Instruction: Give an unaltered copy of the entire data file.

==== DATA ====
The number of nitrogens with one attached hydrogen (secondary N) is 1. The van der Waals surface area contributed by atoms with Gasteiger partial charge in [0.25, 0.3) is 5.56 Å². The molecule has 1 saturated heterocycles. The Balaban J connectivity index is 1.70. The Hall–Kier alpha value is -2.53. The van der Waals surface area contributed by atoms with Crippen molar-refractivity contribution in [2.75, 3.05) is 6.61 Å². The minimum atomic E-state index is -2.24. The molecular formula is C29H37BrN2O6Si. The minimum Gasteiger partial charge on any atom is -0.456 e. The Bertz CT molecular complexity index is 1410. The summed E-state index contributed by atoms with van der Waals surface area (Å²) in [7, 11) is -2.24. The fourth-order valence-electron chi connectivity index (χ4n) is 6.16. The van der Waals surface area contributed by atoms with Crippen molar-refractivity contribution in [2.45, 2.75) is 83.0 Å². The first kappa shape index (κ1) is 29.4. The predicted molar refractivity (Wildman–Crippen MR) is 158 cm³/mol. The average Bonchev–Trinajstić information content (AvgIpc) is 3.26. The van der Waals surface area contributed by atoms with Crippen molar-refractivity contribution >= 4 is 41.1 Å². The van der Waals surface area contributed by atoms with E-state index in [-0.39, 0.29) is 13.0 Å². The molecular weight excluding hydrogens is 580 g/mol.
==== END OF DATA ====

The number of nitrogens with one attached hydrogen (secondary N) is 1. The van der Waals surface area contributed by atoms with Gasteiger partial charge in [0.25, 0.3) is 5.56 Å². The molecule has 1 saturated heterocycles. The Balaban J connectivity index is 1.70. The Hall–Kier alpha value is -2.53. The van der Waals surface area contributed by atoms with Crippen molar-refractivity contribution in [2.75, 3.05) is 6.61 Å². The minimum atomic E-state index is -2.24. The molecular formula is C29H37BrN2O6Si. The minimum Gasteiger partial charge on any atom is -0.456 e. The Bertz CT molecular complexity index is 1410. The summed E-state index contributed by atoms with van der Waals surface area (Å²) in [7, 11) is -2.24. The fourth-order valence-electron chi connectivity index (χ4n) is 6.16. The van der Waals surface area contributed by atoms with Crippen molar-refractivity contribution in [2.45, 2.75) is 83.0 Å². The first kappa shape index (κ1) is 29.4. The predicted molar refractivity (Wildman–Crippen MR) is 158 cm³/mol. The average Bonchev–Trinajstić information content (AvgIpc) is 3.26. The van der Waals surface area contributed by atoms with Crippen molar-refractivity contribution >= 4 is 41.1 Å². The van der Waals surface area contributed by atoms with E-state index in [-0.39, 0.29) is 13.0 Å². The molecular weight excluding hydrogens is 580 g/mol.